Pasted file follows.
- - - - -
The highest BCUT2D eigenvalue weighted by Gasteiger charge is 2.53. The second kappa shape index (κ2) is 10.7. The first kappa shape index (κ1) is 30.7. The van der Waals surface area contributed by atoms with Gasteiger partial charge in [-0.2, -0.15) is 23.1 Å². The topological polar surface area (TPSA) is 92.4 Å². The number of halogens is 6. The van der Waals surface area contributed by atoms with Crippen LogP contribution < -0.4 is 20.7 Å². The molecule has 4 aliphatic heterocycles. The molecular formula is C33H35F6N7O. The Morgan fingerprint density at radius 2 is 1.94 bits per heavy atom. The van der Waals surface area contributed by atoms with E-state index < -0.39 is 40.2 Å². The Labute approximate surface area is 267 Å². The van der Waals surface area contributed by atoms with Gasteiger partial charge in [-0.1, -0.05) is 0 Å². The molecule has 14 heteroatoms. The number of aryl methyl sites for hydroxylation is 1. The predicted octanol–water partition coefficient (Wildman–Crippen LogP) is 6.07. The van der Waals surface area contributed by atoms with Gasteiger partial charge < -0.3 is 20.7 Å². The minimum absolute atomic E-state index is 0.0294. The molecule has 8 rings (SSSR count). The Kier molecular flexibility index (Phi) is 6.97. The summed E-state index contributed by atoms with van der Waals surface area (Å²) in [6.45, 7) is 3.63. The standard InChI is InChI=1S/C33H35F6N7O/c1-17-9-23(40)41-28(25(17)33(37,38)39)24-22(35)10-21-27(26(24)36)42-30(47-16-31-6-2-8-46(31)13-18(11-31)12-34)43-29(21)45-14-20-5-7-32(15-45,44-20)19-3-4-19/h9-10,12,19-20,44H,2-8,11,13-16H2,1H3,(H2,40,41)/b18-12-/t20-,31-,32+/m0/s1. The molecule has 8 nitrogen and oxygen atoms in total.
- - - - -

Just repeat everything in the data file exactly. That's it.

The highest BCUT2D eigenvalue weighted by Gasteiger charge is 2.53. The second kappa shape index (κ2) is 10.7. The first kappa shape index (κ1) is 30.7. The van der Waals surface area contributed by atoms with Gasteiger partial charge in [-0.2, -0.15) is 23.1 Å². The topological polar surface area (TPSA) is 92.4 Å². The number of halogens is 6. The van der Waals surface area contributed by atoms with Crippen LogP contribution < -0.4 is 20.7 Å². The molecule has 4 aliphatic heterocycles. The molecular formula is C33H35F6N7O. The Morgan fingerprint density at radius 2 is 1.94 bits per heavy atom. The van der Waals surface area contributed by atoms with E-state index < -0.39 is 40.2 Å². The Labute approximate surface area is 267 Å². The van der Waals surface area contributed by atoms with Gasteiger partial charge in [-0.1, -0.05) is 0 Å². The molecule has 14 heteroatoms. The number of aryl methyl sites for hydroxylation is 1. The predicted octanol–water partition coefficient (Wildman–Crippen LogP) is 6.07. The van der Waals surface area contributed by atoms with Gasteiger partial charge < -0.3 is 20.7 Å². The minimum absolute atomic E-state index is 0.0294. The molecule has 8 rings (SSSR count). The Kier molecular flexibility index (Phi) is 6.97. The summed E-state index contributed by atoms with van der Waals surface area (Å²) in [6.45, 7) is 3.63. The standard InChI is InChI=1S/C33H35F6N7O/c1-17-9-23(40)41-28(25(17)33(37,38)39)24-22(35)10-21-27(26(24)36)42-30(47-16-31-6-2-8-46(31)13-18(11-31)12-34)43-29(21)45-14-20-5-7-32(15-45,44-20)19-3-4-19/h9-10,12,19-20,44H,2-8,11,13-16H2,1H3,(H2,40,41)/b18-12-/t20-,31-,32+/m0/s1. The molecule has 8 nitrogen and oxygen atoms in total.